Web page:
Collective action key on water, corporate leaders say

Collective action key on water, corporate leaders say

Global corporations must migrate toward a collectivist mindset to conserve the world’s water supply. That's the consensus that emerged from the World Water Week conference in Stockholm this week, according to reports from participants.

"Because water is so multifaceted, it’s too large an issue for one company or even one sector to tackle alone," wrote attendee Andre Fourie, head of Sustainable Development at SAB, the South African subsidiary of SABMiller, in a post for the Guardian this week. "There was a definite feeling around the table that partnership and collaboration is the right path, but questions do remain about how to structure that relationship."

The theme of this year’s conference, which brings together leaders of multinational corporations, academics and other industry experts, was water and food security -- a highly pertinent focus given that food prices have been on a skyward trajectory, due in part to intense droughts around the globe.

At the conference, Nestlé Chief Executive Officer Paul Bulcke encouraged governments to conceive "credible, cost-effective strategies" to address the world’s water calamities, but also underscored the need for businesses and other members of society to do their part in preserving water.

Bulcke also emphasized the need for minimal and targeted water consumption.

"Fresh water is being massively overused at nature’s expense, but it seems only a global crisis will make us realize the importance of the issue," he said. "Plants only need about 40 to 50 percent of the actual amount of water withdrawn for agriculture today, so there is still huge potential to make savings."

In order to alleviate their business risks associated with threats to water supply, some companies are already linking with nongovernmental groups to address the water crisis.

WWF International collaborates with various companies including SABMiller, Coca-Cola and H&M to address water risks, said Stuart Orr, the organization’s freshwater manager.

"We see our ultimate goal of protecting biodiversity and flows in rivers as very similar to business," said Orr. "We both need well managed systems to take risk away and ensure that sustainable water management serves the multiple needs of users, including the environment."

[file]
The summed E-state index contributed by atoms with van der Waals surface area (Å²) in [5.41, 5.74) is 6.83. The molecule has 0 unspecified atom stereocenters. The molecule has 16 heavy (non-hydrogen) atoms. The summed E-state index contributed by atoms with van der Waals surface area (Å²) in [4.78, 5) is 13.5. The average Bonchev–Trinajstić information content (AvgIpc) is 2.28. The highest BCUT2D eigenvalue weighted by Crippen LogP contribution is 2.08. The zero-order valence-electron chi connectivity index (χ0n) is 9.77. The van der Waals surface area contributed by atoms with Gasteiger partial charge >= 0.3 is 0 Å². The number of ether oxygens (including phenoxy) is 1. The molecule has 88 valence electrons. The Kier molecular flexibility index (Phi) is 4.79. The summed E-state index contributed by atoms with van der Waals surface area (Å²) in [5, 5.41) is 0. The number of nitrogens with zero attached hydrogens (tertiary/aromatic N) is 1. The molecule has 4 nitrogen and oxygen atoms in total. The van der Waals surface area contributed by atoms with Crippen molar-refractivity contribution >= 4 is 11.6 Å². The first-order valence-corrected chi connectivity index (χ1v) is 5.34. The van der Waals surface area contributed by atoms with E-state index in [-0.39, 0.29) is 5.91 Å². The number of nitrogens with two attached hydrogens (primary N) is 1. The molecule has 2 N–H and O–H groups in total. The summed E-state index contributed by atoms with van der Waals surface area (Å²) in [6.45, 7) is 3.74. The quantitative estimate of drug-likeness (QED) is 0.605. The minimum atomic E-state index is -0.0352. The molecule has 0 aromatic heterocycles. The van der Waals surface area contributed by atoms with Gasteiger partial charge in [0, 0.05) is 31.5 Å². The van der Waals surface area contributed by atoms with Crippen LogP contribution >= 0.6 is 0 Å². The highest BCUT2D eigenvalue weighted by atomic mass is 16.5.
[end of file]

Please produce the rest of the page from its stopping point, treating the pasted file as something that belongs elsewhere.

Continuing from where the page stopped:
Image of orb of water provided by T-Design via Shutterstock

One of the highly anticipated web platforms, the Water Action Hub, launched at the conference reflects this need to take a collaborative approach to protecting the world’s water.

Developed by the United Nations Global Compact’s CEO Water Mandate in collaboration with several other groups, the interactive map allows businesses and other organizations to find water projects underway in river basins around the world, for potential collaboration with the groups already working on those projects. The International Business Leaders Forum also helped develop the platform, along with the Pacific Institute, Deloitte and GIZ on behalf of the German Federal Ministry for Economic Cooperation and Development.

"There is a need for organized and readily accessible information to help businesses understand their options for collective action on water issues, particularly whom they can work with in a particular region of interest," said Gavin Power, deputy director of the UN Global Compact, and head of the CEO Water Mandate, in a statement.

A prototype of another web-based tool that premiered at the conference was developed by Water for People, an international nonprofit that works to improve water access and sanitation systems, and EffectiveUI, a company that designs digital applications. The platform, which will be available next year, will allow donors and others in the nonprofit community to view its work on the field, and not just its investments data.

"As companies increasingly view water as not just an environmental issue, but a complex driver of very real risks to their businesses, the appetite for better information on how to manage these risks and become good water stewards has grown substantially," said Anne-Leonore Boffi, Program Officer with the World Business Council for Sustainable Development (WBCSD), and Ruth Mathews, Executive Director of the Water Footprint Network, in a blog post for the World Resources Institute.

"In fact, many organizations have put tremendous effort into developing tools and methodologies and compiling the best publicly available water information," they continued, "so that companies can manage their water use in sustainable, efficient, and equitable ways."

One company recognized for success with its water management was PepsiCo, which has improved its water efficiency by more than 20 percent since 2006, reaching its water goal four years ahead of schedule. It was honored with the Stockholm Industry Water Award for the strides it has made in water conservation.

"PepsiCo has set and achieved a high standard for its own operations, and has demonstrated that responsible water use makes good business sense," said Joppe Cramwinckel, director of Water Projects at the WBCSD, in a statement.

"The next step is to continue to communicate where each tool is best suited for water management, identify and fill any existing gaps in their functionality, and combine efforts wherever possible," concluded Boffi and Matthews. "By doing so, we hope to achieve our ultimate vision: to drive more sustainable and equitable water resource management across sectors."